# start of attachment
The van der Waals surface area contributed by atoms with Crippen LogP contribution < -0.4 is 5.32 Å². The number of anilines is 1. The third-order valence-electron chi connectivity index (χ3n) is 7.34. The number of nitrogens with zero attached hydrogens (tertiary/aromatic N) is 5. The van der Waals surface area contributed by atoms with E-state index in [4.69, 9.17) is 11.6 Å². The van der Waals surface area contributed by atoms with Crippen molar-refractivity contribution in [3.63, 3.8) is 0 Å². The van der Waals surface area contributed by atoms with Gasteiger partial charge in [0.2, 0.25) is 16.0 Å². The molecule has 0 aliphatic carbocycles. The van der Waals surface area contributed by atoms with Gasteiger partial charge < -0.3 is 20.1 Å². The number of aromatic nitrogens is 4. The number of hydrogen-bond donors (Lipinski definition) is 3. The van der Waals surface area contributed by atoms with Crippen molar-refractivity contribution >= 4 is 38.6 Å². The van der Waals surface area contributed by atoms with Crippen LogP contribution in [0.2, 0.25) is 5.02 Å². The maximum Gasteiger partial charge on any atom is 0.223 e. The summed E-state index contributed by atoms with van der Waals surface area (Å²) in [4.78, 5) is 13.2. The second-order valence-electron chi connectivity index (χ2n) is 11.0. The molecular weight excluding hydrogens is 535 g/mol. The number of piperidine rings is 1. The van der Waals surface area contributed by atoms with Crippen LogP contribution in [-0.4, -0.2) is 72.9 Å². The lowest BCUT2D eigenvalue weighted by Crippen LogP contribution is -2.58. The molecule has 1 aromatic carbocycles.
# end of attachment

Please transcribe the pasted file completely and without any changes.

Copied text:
The van der Waals surface area contributed by atoms with Crippen LogP contribution < -0.4 is 5.32 Å². The number of anilines is 1. The third-order valence-electron chi connectivity index (χ3n) is 7.34. The number of nitrogens with zero attached hydrogens (tertiary/aromatic N) is 5. The van der Waals surface area contributed by atoms with E-state index in [4.69, 9.17) is 11.6 Å². The van der Waals surface area contributed by atoms with Crippen molar-refractivity contribution in [3.63, 3.8) is 0 Å². The van der Waals surface area contributed by atoms with Gasteiger partial charge in [0.2, 0.25) is 16.0 Å². The molecule has 0 aliphatic carbocycles. The van der Waals surface area contributed by atoms with Gasteiger partial charge < -0.3 is 20.1 Å². The number of aromatic nitrogens is 4. The number of hydrogen-bond donors (Lipinski definition) is 3. The van der Waals surface area contributed by atoms with Crippen molar-refractivity contribution >= 4 is 38.6 Å². The van der Waals surface area contributed by atoms with Crippen LogP contribution in [0.2, 0.25) is 5.02 Å². The maximum Gasteiger partial charge on any atom is 0.223 e. The summed E-state index contributed by atoms with van der Waals surface area (Å²) in [4.78, 5) is 13.2. The second-order valence-electron chi connectivity index (χ2n) is 11.0. The molecular weight excluding hydrogens is 535 g/mol. The number of piperidine rings is 1. The van der Waals surface area contributed by atoms with Crippen LogP contribution in [-0.4, -0.2) is 72.9 Å². The lowest BCUT2D eigenvalue weighted by Crippen LogP contribution is -2.58. The molecule has 1 aromatic carbocycles.